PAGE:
Table of Contents
Epilepsy Research and Treatment
Volume 2016, Article ID 7982494, 7 pages
http://dx.doi.org/10.1155/2016/7982494
Research Article

Predictors of Postoperative Seizure Recurrence: A Longitudinal Study of Temporal and Extratemporal Resections

1Department of Neurology and Neurotherapeutics, University of Texas Southwestern Medical Center, Dallas, TX 75390, USA
2Comprehensive Epilepsy Center, NYU Langone Medical Center, New York, NY 10016, USA
3Seton Brain and Spine Institute, The University of Texas at Austin, Austin, TX 78701, USA
4Department of Neurology, Baylor College of Medicine Medical Center, Houston, TX 77030, USA
5Neurology Consultants of Dallas, PA, Dallas, TX 75231, USA
6Department of Neurosurgery, University of Texas Southwestern Medical Center, Dallas, TX 75390, USA

Received 29 October 2015; Revised 16 February 2016; Accepted 16 February 2016

Academic Editor: Morten I. Lossius

Copyright © 2016 Hai Chen et al. This is an open access article distributed under the Creative Commons Attribution License, which permits unrestricted use, distribution, and reproduction in any medium, provided the original work is properly cited.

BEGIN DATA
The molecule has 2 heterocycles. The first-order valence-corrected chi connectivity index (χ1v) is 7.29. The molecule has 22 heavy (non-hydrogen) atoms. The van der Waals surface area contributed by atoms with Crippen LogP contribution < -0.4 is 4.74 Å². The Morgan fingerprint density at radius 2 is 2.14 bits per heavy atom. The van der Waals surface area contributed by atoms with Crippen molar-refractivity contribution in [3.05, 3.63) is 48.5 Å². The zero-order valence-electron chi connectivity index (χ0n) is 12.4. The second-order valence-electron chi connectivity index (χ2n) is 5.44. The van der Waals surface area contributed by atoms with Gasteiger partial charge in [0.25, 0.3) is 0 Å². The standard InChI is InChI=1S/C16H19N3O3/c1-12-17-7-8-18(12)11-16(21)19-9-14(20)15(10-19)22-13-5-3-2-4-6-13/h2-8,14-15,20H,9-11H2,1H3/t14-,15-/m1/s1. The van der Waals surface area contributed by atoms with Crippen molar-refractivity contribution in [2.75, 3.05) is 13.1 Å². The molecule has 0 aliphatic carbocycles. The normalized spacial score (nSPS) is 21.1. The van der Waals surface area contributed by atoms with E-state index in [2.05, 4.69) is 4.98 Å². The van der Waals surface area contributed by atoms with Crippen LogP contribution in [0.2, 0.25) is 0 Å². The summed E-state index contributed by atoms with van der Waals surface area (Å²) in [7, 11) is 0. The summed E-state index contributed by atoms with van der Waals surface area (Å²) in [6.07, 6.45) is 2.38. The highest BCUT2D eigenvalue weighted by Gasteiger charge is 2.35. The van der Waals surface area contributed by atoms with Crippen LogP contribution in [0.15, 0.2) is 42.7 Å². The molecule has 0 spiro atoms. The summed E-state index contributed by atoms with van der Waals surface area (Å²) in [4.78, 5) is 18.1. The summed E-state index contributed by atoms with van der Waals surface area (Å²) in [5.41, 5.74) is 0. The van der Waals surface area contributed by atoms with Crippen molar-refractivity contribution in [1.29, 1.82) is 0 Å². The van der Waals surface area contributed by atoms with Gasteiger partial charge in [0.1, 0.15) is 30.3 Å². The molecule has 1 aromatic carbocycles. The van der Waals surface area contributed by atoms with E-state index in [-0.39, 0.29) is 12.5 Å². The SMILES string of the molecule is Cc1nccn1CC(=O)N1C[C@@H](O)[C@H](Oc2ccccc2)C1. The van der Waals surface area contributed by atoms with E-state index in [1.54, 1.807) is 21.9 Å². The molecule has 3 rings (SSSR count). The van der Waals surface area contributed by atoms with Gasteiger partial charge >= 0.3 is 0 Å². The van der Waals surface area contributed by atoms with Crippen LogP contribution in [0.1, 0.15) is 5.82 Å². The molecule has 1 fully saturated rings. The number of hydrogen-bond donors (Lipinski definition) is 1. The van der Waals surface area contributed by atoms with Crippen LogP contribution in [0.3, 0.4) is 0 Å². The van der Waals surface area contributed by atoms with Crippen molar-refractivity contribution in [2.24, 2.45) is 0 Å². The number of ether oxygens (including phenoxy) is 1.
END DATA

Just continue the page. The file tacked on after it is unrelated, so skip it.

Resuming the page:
Abstract

Objective. We investigated the longitudinal outcome of resective epilepsy surgery to identify the predictors of seizure recurrence. Materials and Methods. We retrospectively analyzed patients who underwent resections for intractable epilepsy over a period of 7 years. Multiple variables were investigated as potential predictors of seizure recurrence. The time to first postoperative seizure was evaluated using survival analysis and univariate analysis at annual intervals. Results. Among 70 patients, 54 (77%) had temporal and 16 (23%) had extratemporal resections. At last follow-up (mean 48 months; range 24–87 months), the outcome was Engel class I in 84% () of patients. Seizure recurrence followed two patterns: recurrence was “early” (within 2 years) in 82% of patients, of whom 83% continued to have seizures despite optimum medical therapy; recurrence was “late” (after 2 years) in 18%, of whom 25% continued to have seizures subsequently. Among the variables of interest, only resection site and ictal EEG remained as independent predictors of seizure recurrence over the long term (). Extratemporal resection and discordance between ictal EEG and resection area were associated with 4.2-fold and 5.6-fold higher risk of seizure recurrence, respectively. Conclusions. Extratemporal epilepsy and uncertainty in ictal EEG localization are independent predictors of unfavorable outcome. Seizure recurrence within two years of surgery indicates poor long-term outcome.